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Academic & Scientific Experts Confirm Safety & Efficacy of Low Calorie Sweeteners (LCS)

  • LCS can help reduce calorie intake and assist weight/ diabetes management when used in place of sugar1
  • LCS have no adverse effect on blood glucose and insulin regulation (HbA1c, fasting and post-prandial glucose and insulin levels) in people with and without diabetes1

FAQs About Splenda®

Aren’t All Sweeteners The Same?

No! Splenda Brand Sweeteners have been voted best-tasting by consumers and are the #1 Recommended Sweetener Brand by healthcare professionals.*

Splenda Stevia is made from the best tasting part of non-GMO stevia plant leaves and erythritol — two plant based ingredients.

Splenda Original is made with sucralose from a process that starts with sugar. It does NOT contain aspartame or saccharin.

How do I know if Splenda Sweeteners are safe?

The US Food and Drug Administration regulates low-calorie sweeteners through established two main, rigorous processes to meet the FDA standard of safety – The Food Additive Review Process and the Generally Recognized as Safe process, which is used for natural products.1

Splenda products are absolutely safe and have been used by millions of people around the world since 1991. There are hundreds of studies supporting this safety message and the use of low-calorie sweeteners for weight management, diabetes management, and to reduce added sugars. Splenda Sweeteners are the #1 recommended brand of sweetener by healthcare professionals clincally treating patients.

I Heard That Using Splenda Causes Weight Gain, Diabetes, and Cravings for Sweet Foods – Is That True?

That is not true. Actually, recent studies have shown that enjoying sweet-tasting products could in fact decrease the want for additional sweets while also adding variety and flavor to foods and beverages, helping people manage weight, reduce intake of calories from added sugars, and manage blood sugar levels.2 Randomized Clinical Trials also show that low-calorie sweeteners can help people lose weight and can be useful for people managing diabetes.3, 4, 5

Will Using Splenda Impact My Gut Function?

No. A recent comprehensive review, conducted by experts in both gut microbiome and food ingredient safety research, found no evidence of any negative effects on gut health from the use of low and zero calorie sweeteners. The investigation found “clear evidence that changes in the diet unrelated to low or zero calorie sweetener consumption are likely the major determinants of change in gut microbiota numbers and phyla.”6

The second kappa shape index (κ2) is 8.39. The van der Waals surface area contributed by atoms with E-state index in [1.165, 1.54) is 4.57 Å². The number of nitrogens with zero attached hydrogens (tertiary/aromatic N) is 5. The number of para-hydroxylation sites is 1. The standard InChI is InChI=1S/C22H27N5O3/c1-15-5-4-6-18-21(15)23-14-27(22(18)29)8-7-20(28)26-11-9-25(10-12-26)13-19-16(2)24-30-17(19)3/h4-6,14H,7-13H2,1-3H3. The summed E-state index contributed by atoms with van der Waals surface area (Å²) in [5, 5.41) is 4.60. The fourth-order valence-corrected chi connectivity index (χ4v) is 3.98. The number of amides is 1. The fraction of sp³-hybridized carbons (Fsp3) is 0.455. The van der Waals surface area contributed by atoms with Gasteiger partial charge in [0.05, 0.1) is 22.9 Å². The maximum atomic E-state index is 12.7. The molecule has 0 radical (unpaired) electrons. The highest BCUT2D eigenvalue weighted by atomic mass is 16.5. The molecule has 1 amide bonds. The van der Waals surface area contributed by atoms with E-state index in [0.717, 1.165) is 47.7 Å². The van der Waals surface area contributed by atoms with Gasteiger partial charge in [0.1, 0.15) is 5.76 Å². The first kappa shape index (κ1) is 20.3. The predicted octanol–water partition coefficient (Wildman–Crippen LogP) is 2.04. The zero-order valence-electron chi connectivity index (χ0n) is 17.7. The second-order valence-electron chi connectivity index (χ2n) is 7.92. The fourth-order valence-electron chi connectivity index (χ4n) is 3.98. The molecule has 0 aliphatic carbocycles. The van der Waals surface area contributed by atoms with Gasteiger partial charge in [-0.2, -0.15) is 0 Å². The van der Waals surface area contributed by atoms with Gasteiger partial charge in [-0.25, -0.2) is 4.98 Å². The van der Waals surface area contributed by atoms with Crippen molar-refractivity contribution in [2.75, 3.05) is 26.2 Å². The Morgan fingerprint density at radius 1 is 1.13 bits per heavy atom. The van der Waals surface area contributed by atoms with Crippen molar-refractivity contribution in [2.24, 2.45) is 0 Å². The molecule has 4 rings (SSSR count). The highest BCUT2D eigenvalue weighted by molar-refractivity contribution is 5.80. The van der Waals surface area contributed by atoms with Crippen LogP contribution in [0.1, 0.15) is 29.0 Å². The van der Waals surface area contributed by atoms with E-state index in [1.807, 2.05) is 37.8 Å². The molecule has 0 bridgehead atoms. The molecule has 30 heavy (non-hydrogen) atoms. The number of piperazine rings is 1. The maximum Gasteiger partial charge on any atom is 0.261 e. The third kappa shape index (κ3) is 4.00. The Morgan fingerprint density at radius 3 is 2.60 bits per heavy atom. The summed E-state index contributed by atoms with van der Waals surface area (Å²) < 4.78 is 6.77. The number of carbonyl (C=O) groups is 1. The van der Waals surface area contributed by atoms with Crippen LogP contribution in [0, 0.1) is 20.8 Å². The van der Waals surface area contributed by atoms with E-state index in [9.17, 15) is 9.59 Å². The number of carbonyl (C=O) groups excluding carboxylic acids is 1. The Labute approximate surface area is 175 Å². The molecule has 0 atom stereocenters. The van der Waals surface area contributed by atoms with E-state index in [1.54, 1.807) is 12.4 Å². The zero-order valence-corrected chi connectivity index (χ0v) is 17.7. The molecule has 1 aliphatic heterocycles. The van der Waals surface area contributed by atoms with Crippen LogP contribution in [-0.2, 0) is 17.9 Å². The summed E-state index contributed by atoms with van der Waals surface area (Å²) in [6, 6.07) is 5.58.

Taste Influences Food Choices, Eating Behaviors, and Food Intake

Consumers prefer Splenda Brand Sweeteners

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Scientific Publications Summary

Splenda Scientific Summmary

The safety and efficacy of low and zero calorie sweeteners (LNCS) have been researched for decades. This summary provides a selection of recent and well-designed scientific studies, articles and position statements in addition to a quick summary of the evaluation and regulatory review of LNCS in the U.S. and globally.

1 Ashwell, M., et. al. (2020). Nutr Res Rev. 2020 Jan 13:1-10. doi: 10.1017/S0954422419000283 *Among healthcare professionals clinically treating patients.

FAQs: 1. Roberts, A. (2016). The safety and regulatory process for low-calorie sweeteners in the United States. Physiology & Behavior. 164, Part B, 439-444. 2. (2019) Low Calorie Sweeteners and Sweet Taste. Calorie Control Council. Retrieved from: 3. When used in place of sugar; Rogers PJ, Hogenkamp PS, de Graaf C, et al. (2016) Does low-energy sweetener consumption affect energy intake and body weight? A systematic review, including meta-analyses, of the evidence from human and animal studies. Int J of Obes 40(3), 381-394. 4. Johnston C, Stevens B, Foreyt J et al. (2013) The Role of Low-calorie Sweeteners in Diabetes. Eur Endocrinology 9(2); 96-98. 5. Rogers PJ. The role of low-calorie sweeteners in the prevention and management of overweight and obesity: evidence v. conjecture. Proc Nutr Soc, 2017 Nov;23:1-9. 6. Lobach, A. R., Roberts, A., & Rowland, I. R. (2018). Assessing the in vivo data on low/no-calorie sweeteners and the gut microbiota. Food and Chemical Toxicology, 124, 385-399.